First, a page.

JOHNSON CITY, TN (WJHL) – A local cemetery is reaching out to the community for help with cemetery maintenance issues. Oak Hill Cemetery is home to several Johnson City natives who contributed to the region’s history.
“You’ve got Henry Johnson. He’s the founder of Johnson City he’s buried in here. You’ve got Leroy Reeves over there he’s the designer of the Tennessee State Flag,” said Oak Hill Cemetery Owner Tim McKinney.
But McKinney said the cemeteries long history comes with continuous challenges.
“This is the worst year since I’ve been here, that we’ve had with donations,” said McKinney.
According to McKinney, it takes about $12,000 in donations to keep Oak Hill’s grass cut and tombstones up to par.
“There [are] places in the retaining wall that are big chunks of concrete falling out over there on Lamont Street and it just looks bad,” said McKinney.
On July 1st, a Tennessee law took effect that would allow cities to help maintain local cemeteries. The law specifically applies to cemeteries that are run down or abandoned.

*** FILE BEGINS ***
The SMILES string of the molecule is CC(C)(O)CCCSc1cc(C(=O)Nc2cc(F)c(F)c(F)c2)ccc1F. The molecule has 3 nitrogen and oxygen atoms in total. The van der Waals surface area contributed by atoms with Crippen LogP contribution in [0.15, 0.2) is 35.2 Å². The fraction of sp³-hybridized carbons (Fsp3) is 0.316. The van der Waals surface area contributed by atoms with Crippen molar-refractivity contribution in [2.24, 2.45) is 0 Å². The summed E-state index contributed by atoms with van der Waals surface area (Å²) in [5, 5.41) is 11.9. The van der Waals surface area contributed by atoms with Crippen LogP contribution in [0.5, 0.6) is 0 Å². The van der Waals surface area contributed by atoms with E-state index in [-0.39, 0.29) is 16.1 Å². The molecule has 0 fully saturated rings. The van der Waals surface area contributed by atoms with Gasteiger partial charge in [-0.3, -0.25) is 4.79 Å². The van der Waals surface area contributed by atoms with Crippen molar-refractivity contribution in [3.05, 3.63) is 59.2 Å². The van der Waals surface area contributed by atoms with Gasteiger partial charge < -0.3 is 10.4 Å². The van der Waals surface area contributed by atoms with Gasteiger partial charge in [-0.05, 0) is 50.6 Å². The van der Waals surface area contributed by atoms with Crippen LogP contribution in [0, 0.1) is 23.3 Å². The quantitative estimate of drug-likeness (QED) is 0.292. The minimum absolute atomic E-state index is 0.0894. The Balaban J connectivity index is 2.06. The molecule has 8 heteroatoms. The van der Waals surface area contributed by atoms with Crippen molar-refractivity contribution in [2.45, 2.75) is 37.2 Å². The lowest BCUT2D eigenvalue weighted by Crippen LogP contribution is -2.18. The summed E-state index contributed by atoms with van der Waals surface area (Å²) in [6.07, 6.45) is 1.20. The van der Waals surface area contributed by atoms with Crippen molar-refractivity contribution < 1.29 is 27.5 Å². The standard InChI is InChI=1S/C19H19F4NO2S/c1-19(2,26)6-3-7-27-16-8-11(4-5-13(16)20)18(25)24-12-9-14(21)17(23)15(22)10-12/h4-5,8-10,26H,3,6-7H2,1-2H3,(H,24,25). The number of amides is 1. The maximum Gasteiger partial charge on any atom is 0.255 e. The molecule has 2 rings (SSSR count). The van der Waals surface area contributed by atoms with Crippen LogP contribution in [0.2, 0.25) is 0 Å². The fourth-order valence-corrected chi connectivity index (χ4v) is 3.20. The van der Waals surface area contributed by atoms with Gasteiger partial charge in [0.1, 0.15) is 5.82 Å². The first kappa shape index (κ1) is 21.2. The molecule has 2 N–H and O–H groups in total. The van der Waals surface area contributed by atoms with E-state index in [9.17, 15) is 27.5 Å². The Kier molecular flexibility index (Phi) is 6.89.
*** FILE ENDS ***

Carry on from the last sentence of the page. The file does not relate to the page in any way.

“Years ago this cemetery was in dire shape, it was I bad condition. You know a lot of these old stones got vandalized,” said McKinney.
McKinney said under his ownership the cemetery looks better. He says the law may not apply to his property, but he still hopes the city will help with maintenance issues.
“The fact is that it’s privately owned …. the city would have to have a reason to justify building me a fence around this whole cemetery,” said McKinney.
Public Works Director Phil Pindzola told News Channel 11 because Oak Hill is privately owned, the city cannot provide significant help.
However, Pindzola said the city is willing to help with smaller maintenance issues regarding parts of the property like curb maintenance, etc.. Pindzola said he suggested McKinney apply to become a state historic site.
McKinney said he applied but was denied. McKinney said he will keep trying, but until then, he hopes more donations will start flowing in.
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